Diya Uthappa is a fourth-year medical student at Duke University School of Medicine. She has been involved in the Duke Hotspotting Initiative (DHSI) since her first year of medical school and has served on DHSI’s student-led executive board during each of her subsequent years at Duke. She has thoroughly enjoyed working with her colleagues at University of North Carolina at Chapel Hill to expand the interprofessional reach of each institution’s Hotspotting program and to create a multidisciplinary telehealth delivery curriculum which can begin to address the digital divide that has been made abundantly clear by the COVID-19 pandemic.
Presenting at the Nexus Summit:
Creating Opportunities for Telehealth Education, Assessment, and Care Through Hotspotting (CO-TEACH): Student-Led Development of a Telehealth Access Screener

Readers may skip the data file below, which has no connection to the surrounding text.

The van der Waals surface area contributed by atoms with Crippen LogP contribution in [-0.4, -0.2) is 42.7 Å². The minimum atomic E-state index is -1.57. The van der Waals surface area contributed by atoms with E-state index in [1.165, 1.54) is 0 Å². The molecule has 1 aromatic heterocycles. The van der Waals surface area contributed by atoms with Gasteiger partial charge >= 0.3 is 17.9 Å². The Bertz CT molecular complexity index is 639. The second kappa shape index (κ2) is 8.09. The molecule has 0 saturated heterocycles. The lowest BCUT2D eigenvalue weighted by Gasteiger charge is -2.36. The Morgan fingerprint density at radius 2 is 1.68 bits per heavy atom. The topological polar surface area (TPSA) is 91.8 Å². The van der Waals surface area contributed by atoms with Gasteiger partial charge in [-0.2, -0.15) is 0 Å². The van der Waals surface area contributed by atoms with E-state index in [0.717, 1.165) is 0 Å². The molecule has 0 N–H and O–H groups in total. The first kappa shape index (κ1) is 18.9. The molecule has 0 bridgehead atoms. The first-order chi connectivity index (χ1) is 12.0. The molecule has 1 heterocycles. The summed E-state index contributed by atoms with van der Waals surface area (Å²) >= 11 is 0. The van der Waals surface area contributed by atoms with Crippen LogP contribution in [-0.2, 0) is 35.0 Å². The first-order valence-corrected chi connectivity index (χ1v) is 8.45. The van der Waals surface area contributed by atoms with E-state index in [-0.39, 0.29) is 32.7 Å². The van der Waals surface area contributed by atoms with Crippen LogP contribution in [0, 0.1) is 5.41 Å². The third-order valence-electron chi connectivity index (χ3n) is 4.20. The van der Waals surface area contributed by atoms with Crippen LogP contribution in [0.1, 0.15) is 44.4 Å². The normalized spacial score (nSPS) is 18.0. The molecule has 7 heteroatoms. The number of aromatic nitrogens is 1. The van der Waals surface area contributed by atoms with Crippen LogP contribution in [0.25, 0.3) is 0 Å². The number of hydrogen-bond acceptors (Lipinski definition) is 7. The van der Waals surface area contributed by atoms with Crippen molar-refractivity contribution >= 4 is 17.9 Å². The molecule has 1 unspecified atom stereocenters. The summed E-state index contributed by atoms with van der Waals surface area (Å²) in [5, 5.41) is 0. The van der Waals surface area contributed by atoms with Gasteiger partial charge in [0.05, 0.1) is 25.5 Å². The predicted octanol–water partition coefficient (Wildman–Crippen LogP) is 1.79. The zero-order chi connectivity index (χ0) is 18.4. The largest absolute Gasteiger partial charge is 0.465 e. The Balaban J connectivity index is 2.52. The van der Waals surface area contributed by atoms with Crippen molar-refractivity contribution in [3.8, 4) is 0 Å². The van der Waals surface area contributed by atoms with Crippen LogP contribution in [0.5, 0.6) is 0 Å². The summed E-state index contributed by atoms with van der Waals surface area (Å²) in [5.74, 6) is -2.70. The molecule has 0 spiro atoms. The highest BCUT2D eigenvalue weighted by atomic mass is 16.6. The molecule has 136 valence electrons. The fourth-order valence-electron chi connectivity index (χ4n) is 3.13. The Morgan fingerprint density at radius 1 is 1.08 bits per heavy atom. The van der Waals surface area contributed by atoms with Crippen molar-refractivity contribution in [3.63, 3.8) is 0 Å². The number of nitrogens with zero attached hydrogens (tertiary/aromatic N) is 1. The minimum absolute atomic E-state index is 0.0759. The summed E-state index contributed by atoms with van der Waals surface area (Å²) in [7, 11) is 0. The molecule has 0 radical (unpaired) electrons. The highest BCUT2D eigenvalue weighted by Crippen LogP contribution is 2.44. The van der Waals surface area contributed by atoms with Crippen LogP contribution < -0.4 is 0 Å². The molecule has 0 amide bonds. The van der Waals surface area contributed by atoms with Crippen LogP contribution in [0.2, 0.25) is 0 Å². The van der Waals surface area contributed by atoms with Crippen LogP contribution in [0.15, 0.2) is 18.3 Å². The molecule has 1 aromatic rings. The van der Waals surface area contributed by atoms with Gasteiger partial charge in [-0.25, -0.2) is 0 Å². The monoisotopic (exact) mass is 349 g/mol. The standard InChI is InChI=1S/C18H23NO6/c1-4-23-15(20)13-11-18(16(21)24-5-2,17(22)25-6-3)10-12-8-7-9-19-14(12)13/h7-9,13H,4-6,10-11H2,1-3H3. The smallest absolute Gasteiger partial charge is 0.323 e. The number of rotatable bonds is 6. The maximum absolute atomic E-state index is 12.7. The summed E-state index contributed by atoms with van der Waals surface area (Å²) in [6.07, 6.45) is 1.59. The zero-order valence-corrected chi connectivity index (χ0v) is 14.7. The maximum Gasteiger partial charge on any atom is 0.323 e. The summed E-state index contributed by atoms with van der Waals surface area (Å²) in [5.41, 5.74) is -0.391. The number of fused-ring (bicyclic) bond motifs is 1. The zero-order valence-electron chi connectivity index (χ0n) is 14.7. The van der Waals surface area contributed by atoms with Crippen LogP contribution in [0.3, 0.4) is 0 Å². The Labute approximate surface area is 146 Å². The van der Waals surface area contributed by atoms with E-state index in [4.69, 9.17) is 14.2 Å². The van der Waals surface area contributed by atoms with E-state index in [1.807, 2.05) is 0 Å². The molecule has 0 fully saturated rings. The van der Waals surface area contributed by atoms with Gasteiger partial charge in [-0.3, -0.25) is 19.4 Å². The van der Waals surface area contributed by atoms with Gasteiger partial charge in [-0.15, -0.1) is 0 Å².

Winner of the 2022 Interprofessional Student Achievement Award Background: CO-TEACH is a compact telehealth curriculum delivered to 36 interprofessional students across ten health professions from Duke University and the University of North Carolina at Chapel Hill during the 2020-21 academic year. Student leaders and faculty collaborators from both universities partnered to create this novel curriculum. Course objectives included conducting effective, multidisciplinary telehealth consultations and recognizing issues of access and equity in telehealth utilization. Many CO-TEACH students…